Glioblastoma multiform, also referred to as GBM or simply glioblastoma, is a particular type of tumor that develops in the brain or the spinal cord. These particular tumors are referred to as primary brain tumors; those that initially develop in the brain. Tumors that emerge in the brain as a result of other diseases such as different forms of cancer are referred to as secondary cancer. Glioblastoma tends to remain in the brain. It’s quite rare for it to extend its reach to other organs, however, many of the symptoms of glioblastoma can emerge in other areas of the body because they may be controlled by the area of the brain that’s being affected by the tumor. These particular types of tumors tend to grow quite quickly and can be fatal.
Many of the symptoms are diverse and can emerge all over the body since the brain is the control mechanism that modulates the majority of our behaviors. The symptoms that emerge depend on where the tumor is actually located. There are several ways to determine whether or not you have glioblastoma, all of which require seeing a medical professional. Things like neurological exams and imaging tests, or removing an actual tissue sample from the brain, can help you identify whether or not you’re struggling with glioblastoma.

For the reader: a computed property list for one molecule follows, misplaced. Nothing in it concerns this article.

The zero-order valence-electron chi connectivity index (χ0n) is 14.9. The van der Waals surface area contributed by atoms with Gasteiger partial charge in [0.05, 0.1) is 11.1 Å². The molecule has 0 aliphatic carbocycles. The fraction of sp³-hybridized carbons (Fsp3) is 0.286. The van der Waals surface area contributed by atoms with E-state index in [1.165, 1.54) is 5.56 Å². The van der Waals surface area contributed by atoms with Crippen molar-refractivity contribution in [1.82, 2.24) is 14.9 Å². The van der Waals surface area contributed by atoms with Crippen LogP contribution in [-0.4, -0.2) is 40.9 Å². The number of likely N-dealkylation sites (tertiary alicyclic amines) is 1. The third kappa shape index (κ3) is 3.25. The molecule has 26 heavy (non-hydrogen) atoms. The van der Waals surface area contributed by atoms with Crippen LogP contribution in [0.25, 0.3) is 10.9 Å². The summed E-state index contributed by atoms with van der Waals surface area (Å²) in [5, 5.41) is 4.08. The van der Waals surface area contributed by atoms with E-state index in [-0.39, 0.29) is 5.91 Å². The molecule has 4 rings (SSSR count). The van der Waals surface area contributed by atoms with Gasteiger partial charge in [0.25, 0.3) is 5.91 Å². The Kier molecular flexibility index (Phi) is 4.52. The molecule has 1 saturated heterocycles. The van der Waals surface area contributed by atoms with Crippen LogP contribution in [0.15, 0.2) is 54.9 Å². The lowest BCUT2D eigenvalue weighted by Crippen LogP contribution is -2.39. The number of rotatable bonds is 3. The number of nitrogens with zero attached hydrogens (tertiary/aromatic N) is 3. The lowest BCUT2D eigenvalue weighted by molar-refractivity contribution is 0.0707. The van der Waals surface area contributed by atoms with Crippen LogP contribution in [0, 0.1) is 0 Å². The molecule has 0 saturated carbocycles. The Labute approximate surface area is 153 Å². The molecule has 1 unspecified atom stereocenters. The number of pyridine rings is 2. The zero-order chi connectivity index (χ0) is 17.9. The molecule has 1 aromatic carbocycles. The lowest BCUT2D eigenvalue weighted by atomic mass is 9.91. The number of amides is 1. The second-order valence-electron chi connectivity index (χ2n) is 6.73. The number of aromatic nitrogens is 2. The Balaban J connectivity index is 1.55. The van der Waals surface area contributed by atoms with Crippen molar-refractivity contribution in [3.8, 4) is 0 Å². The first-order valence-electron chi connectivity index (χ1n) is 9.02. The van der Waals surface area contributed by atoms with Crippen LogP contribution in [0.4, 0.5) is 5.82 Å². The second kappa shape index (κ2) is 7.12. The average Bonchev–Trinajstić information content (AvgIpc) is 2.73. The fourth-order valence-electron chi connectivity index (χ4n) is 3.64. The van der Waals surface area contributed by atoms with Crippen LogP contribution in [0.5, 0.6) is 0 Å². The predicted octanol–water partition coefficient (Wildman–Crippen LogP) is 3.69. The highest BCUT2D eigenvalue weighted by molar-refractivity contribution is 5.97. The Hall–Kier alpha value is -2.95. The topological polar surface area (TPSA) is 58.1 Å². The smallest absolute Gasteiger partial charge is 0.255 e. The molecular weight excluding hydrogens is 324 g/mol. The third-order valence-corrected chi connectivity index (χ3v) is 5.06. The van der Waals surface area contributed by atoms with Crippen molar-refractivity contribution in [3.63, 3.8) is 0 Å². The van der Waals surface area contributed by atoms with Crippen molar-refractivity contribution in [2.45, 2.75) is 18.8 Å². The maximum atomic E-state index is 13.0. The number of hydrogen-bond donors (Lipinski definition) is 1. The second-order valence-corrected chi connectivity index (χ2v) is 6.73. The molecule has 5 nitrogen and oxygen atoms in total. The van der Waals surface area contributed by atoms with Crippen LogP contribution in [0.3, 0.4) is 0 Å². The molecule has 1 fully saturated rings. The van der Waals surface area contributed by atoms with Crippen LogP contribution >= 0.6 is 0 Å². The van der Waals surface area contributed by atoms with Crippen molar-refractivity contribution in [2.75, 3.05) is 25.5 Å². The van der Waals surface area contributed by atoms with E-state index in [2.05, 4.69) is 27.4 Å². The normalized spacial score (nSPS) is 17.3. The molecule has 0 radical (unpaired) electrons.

After the diagnosis has been made, you can figure out what method you want to take to help treat the issue. Chemotherapy and radiation therapy are tangible options, but they are known for causing a huge number of side effects on their own. Brain surgery is another option that can help to eliminate the tumor, but comes with its own set of risks. Some natural treatments have been proven to reduce the development of cancer. Before you decide to seek out treatment, however, you should at least try to determine whether or not it’s likely that you have glioblastoma. Checking out this list of common symptoms can help you determine whether or not you should seek a diagnosis.
Symptom #1: Headaches
Headaches are one of the more common symptoms that occur in people who have newly been diagnosed with glioblastoma. Headaches can occur as a result of actual pressure being applied to the brain as a result of the tumor, or can be a result of something not functioning in the area of the brain that the tumor is affecting.
In some cases, typical over-the-counter NSAID medications can help to relieve the discomfort associated with these headaches.